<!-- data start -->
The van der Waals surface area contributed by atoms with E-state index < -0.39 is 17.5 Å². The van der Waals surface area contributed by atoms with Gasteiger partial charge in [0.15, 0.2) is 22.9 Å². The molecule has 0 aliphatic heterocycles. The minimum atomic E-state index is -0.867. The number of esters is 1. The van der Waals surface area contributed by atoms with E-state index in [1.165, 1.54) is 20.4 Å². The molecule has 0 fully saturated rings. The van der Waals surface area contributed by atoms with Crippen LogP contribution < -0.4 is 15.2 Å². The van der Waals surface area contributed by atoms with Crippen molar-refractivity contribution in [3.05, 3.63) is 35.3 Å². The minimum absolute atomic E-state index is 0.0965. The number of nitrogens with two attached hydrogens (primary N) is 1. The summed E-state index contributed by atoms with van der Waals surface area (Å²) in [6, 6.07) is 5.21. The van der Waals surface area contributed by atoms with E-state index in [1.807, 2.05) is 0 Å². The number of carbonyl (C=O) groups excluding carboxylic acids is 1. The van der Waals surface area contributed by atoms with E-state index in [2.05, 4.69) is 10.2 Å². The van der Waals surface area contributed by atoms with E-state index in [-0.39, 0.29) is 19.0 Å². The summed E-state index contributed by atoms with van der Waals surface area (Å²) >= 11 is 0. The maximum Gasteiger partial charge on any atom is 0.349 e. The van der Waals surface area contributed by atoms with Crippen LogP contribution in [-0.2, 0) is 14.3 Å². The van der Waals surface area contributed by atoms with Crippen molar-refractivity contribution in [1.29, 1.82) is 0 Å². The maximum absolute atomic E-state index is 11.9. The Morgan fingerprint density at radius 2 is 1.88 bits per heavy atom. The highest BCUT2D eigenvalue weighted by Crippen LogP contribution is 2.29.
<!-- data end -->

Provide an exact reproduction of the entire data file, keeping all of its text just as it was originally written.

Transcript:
The van der Waals surface area contributed by atoms with E-state index < -0.39 is 17.5 Å². The van der Waals surface area contributed by atoms with Gasteiger partial charge in [0.15, 0.2) is 22.9 Å². The molecule has 0 aliphatic heterocycles. The minimum atomic E-state index is -0.867. The number of esters is 1. The van der Waals surface area contributed by atoms with E-state index in [1.165, 1.54) is 20.4 Å². The molecule has 0 fully saturated rings. The van der Waals surface area contributed by atoms with Crippen LogP contribution < -0.4 is 15.2 Å². The van der Waals surface area contributed by atoms with Crippen molar-refractivity contribution in [3.05, 3.63) is 35.3 Å². The minimum absolute atomic E-state index is 0.0965. The number of nitrogens with two attached hydrogens (primary N) is 1. The summed E-state index contributed by atoms with van der Waals surface area (Å²) in [6, 6.07) is 5.21. The van der Waals surface area contributed by atoms with E-state index in [1.807, 2.05) is 0 Å². The number of carbonyl (C=O) groups excluding carboxylic acids is 1. The van der Waals surface area contributed by atoms with E-state index in [2.05, 4.69) is 10.2 Å². The van der Waals surface area contributed by atoms with E-state index in [-0.39, 0.29) is 19.0 Å². The summed E-state index contributed by atoms with van der Waals surface area (Å²) >= 11 is 0. The maximum Gasteiger partial charge on any atom is 0.349 e. The van der Waals surface area contributed by atoms with Crippen LogP contribution in [-0.2, 0) is 14.3 Å². The van der Waals surface area contributed by atoms with Crippen molar-refractivity contribution in [1.29, 1.82) is 0 Å². The maximum absolute atomic E-state index is 11.9. The Morgan fingerprint density at radius 2 is 1.88 bits per heavy atom. The highest BCUT2D eigenvalue weighted by Crippen LogP contribution is 2.29.